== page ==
Get the message out there regularly on social media that you are looking for volunteers. This can best be done through your own follower networks and making sure that followers reshare to their personal networks. In this way you will reach far more people and it will come with an implied endorsement from the person who is resharing. Alternatives to this social media outreach are to either push the request out using promoted posts or a simple social media ad. This will get you the reach and can be very targeted based on geographic area, interests and even job roles. Facebook, Instagram, Twitter and Linkedin all have affordable options here. Finally, you might ask partner organization to put the call out on their social channels, especially if they have a wider social network. Remember to be clear in your messaging what it is you are looking for and why. You need to present your organization mission, why it is important, and what you are looking for from volunteers in terms of time commitment, tasks and skills needed.
Asking followers to repost or retweet opportunities gets the word out to hundreds or thousands of potential volunteers in an instant. Not sure how to get started? Recruit a volunteer to set up your accounts and send messages for you! ~Elizabeth Meyers, Alexandra House, Inc.
4. Onboarding plan
The worst possible situation is that you recruit new volunteers and then you don’t have any plan for them. The energy is sucked out of the new arrivals and they drift away dissatisfied. Having a plan for what happens after recruitment is essential. Your onboarding plan for all volunteers should be uniform and include an orientation, outline of expectation and a mentoring system. Typically, volunteers can be viewed on a ‘ladder of engagement’ where they move through certain tasks and work their way up to leadership positions in the organization taking on greater responsibility and mentoring others through the process. There are many templates for volunteer onboarding but it is important to get a record of volunteers’ skill sets and what they are willing to contribute in terms of time and abilities. It is also important to have a schedule of tasks and assignments if possible that the volunteer will commit to and be tracked on a software or scheduling system. With this mentoring and scheduling system in place volunteers will feel they are contributing and can see ahead of time what is required of them.
5. Autonomy for volunteers
Finally, there is always a lot of talk about showing gratitude to volunteers for their commitment but it is perhaps more important to empower them. Volunteers are the bedrock of your organization, not just people to do things for you. Giving ownership of tasks and the strategy and tactics employed is something that can be managed by the mentor system. Buddying new volunteers up with team members means you can direct them to take initiative [many of them will want to] without them going off on tangents or working against the organizational mission. The mentor system can monitor initiative but check it if it is moving in the wrong direction. Similar to the snowflake model outlined below volunteer programs need to balance autonomy and control with mentors/local managers.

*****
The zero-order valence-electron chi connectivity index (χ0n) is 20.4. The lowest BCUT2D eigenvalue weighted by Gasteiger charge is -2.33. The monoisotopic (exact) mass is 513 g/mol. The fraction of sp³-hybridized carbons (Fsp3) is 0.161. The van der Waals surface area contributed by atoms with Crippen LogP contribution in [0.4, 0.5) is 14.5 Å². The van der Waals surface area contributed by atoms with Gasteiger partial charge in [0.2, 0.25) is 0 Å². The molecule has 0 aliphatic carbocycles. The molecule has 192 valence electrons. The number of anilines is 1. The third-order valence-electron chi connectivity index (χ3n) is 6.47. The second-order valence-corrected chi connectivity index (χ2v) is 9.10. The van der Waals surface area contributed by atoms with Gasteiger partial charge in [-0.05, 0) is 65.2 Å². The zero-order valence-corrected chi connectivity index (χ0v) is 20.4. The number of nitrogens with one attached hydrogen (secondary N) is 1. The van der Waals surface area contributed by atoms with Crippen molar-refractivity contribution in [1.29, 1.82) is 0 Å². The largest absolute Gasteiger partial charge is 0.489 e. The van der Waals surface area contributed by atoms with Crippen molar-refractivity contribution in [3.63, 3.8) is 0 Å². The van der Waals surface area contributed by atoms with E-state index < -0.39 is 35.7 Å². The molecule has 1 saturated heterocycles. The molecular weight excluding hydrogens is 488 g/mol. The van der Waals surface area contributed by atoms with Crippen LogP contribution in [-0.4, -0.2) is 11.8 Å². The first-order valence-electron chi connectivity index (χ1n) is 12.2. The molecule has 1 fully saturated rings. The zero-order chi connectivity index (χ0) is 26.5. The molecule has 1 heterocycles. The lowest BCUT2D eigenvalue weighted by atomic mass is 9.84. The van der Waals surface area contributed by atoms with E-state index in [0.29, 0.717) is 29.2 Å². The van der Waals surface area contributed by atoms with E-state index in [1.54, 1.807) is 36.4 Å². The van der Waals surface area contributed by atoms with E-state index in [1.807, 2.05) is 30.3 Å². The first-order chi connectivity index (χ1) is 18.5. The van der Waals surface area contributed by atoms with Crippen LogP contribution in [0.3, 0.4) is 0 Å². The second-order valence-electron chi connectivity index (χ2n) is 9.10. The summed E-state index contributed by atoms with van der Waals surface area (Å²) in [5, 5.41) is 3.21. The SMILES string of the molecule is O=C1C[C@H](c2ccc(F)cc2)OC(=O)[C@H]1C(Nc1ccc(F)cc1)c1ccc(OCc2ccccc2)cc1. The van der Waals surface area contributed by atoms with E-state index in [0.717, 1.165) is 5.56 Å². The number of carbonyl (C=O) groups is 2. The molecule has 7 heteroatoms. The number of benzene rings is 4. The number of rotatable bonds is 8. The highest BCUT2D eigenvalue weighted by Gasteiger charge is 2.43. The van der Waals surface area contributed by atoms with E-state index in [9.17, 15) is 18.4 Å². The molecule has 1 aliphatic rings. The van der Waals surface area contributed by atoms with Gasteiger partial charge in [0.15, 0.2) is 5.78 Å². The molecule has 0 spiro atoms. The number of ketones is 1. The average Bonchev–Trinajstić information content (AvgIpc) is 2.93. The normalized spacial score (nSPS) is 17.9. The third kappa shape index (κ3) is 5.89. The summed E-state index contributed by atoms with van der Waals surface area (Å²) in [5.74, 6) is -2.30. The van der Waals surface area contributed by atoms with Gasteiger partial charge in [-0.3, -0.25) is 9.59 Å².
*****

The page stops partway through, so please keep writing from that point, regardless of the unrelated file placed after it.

Bonus tip: Using tech
As with all organizations the best ones build a movement from the ground up rather than a top-down prescriptive approach. Volunteers and volunteer recruitment is essential to that movement building. We hope that this guide provides you with some ideas for recruitment and we are happy to talk to you about using Ecanvasser to manage this process. Our volunteer management software helps you to onboard and map out where your volunteers are. Simple mobile apps in the hands of your existing team are great for general community outreach but are fantastic for recruiting new people at that moment when they express an interest. This capturing of interested party’s emails or phone numbers then puts them in an onboarding workflow that brings them into the organization quickly.You can build unique chapters of your organization with local autonomy, thereby empowering local activists to run things in their own area. And you can see where volunteers are clustered so you can identify where your strong areas are and what areas you want to target with recruitment drives next. Digital organizing is built on real-world foundations with Ecanvasser and our mission is to help you build connected communities no matter how big or small your organization is.
Listening to our current users, we are aware that there can be an internal struggle of team management when it comes to organizing quickly. To get people out on doors, the back and forth over Whatsapp, Messenger, and (insert other apps here) can be endless. We aim to streamline this process for you with Ecanvasser. Now organizers can commit via the Walk app (their canvassing app!) and get notified in the run-up to the event so that they don’t forget. By building it into the door knocking process life has gotten a lot easier for campaign managers.